US / 93 minutes / color / Stage 6, Filmscience, Syncopated, Pastel, Rough House, Neon Dir & Scr: Aaron Katz Pr: Mynette Louie, Sara Murphy, Adele Romanski Cine: Andrew Reed Cast: Lola Kirke, Zoë Kravitz, John Cho, Greta Lee, Ricki Lake, Michelle Forbes, Nelson Franklin, Reeve Carney, Jessica Parker Kennedy, James Ransone, Todd Louiso, Marianne Rendón.
Zoë Kravitz (left) as Heather Anderson (left) and Jessica Parker Kenndedy as fan Sierra.
Hollywood movies about the tawdry glamor of Hollywood and the movies always run the risk of seeming masturbatorily self-referential—who’s really interested in the doings of grossly overpaid and often talentless people except other grossly overpaid and often talentless people?—but this one manages to get around that problem, probably through its focus on the less flamboyant end of Tinseltown, where no one’s rolling in money and stardom is a relative attribute.
Heather Anderson (Kravitz) is an indulged and self-indulgent minor movie star with enough of a cult following that she feels able to piss off producers and is occasionally recognized in public.
Lola Kirke as Jill.
One such fan, the creepily obsessive, over-effusive Sierra (Kennedy), approaches her in the diner where Heather and her minder, Jill LeBeau (Kirke)—the person who does most of the indulging that Heather so craves—are discussing how they’d just screwed up movie producer Greg (Franklin).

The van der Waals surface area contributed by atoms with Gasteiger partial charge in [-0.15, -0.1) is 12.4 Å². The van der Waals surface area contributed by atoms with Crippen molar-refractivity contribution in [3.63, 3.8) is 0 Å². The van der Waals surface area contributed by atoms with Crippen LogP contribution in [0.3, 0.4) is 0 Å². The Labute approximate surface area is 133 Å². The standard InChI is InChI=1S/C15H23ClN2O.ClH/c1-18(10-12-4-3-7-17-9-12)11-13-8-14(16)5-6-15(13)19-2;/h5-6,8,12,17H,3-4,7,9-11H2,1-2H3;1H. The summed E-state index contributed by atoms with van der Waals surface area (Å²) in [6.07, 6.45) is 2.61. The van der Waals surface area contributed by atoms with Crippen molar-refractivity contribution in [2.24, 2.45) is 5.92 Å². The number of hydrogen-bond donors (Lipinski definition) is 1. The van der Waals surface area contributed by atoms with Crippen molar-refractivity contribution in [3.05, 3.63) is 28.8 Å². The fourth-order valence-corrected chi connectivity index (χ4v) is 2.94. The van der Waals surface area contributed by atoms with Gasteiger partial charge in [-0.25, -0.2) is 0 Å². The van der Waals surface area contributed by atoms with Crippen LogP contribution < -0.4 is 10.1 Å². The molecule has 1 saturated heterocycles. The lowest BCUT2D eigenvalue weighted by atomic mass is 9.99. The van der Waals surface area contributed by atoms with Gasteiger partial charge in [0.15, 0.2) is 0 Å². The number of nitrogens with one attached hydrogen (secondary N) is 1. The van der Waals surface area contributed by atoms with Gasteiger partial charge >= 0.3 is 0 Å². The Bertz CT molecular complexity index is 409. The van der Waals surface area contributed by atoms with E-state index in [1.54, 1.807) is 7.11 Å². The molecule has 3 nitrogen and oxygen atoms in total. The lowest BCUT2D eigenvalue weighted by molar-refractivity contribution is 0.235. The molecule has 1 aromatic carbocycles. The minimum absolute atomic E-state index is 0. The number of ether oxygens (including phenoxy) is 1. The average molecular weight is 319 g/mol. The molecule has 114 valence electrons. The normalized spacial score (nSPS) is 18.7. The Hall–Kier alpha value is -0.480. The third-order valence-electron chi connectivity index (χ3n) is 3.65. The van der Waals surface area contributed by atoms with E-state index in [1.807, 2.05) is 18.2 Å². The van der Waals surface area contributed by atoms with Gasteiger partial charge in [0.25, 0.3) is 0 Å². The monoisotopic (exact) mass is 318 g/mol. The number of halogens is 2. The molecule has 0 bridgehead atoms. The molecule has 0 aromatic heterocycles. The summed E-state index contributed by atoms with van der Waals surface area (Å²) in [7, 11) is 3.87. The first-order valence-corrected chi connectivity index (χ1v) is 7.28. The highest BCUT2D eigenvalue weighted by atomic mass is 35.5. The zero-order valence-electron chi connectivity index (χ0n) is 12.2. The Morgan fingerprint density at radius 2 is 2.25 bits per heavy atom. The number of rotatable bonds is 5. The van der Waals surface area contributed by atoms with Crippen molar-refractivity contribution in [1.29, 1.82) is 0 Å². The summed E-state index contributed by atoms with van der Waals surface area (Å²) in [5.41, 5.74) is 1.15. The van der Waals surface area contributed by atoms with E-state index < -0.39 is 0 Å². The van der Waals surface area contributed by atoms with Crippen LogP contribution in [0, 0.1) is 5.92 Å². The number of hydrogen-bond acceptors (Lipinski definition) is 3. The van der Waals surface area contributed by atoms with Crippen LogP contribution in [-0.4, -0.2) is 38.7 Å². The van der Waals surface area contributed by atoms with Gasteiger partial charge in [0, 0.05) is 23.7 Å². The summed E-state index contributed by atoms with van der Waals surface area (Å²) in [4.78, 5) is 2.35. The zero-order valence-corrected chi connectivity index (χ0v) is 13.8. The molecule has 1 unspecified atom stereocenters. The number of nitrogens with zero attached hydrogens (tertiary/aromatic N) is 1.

That night Heather becomes increasingly convinced she’s being stalked. Jill, who has a sort of sisterly love for Heather but at the same time is clear-eyed about her, assumes she’s just being a bit narcissistically paranoid. Next day, though, Jill finds herself being treated by sympathetic yet obviously relentless Detective Edward Ahn (Cho) as Suspect #1 for the murder of her boss.
Greta Lee as Tracy.
With the cops barking up all the wrong trees, it’s down to Jill to solve the murder before she’s arrested for it. She interviews Greg, Heather’s agent Jamie (Forbes), Heather’s recently dumped boyfriend, Devin (Craney), Heather’s girlfriend, Tracy (Lee), and more, before finally unravelling the truth of what’s been going on.
John Cho as Detective Ahn interviewing Lola Kirke as Jill.
Or does she? In the movie’s ambiguous finale we get the impression that Jill knows a different truth than the one that’s been presented to us, and that Detective Ahn is hot on the trail of that truth.
This was nominated as best feature at the Chicago and Locarno independent film festivals, and it’s not hard to see why. The movie’s quite beautifully made and very well acted, with Kravitz, Cho and Kennedy (in her small role) shining and an electrifying performance from Lola Kirke holding the whole thing together. The ambiguity of its ending ensures this is one of those movies you’re likely to want to chatter about afterwards. At the same time, the pacing seems in places a bit suspect and I for one never found myself fully drawn into the proceedings: I had huge sympathies for Jill in her predicament yet I didn’t feel I was there alongside her.
Though it’s not one for the ages, Gemini, despite a major central implausibility, is certainly worth its hour and a half, and there’s a great deal to like about it.
Michelle Forbes as Jamie.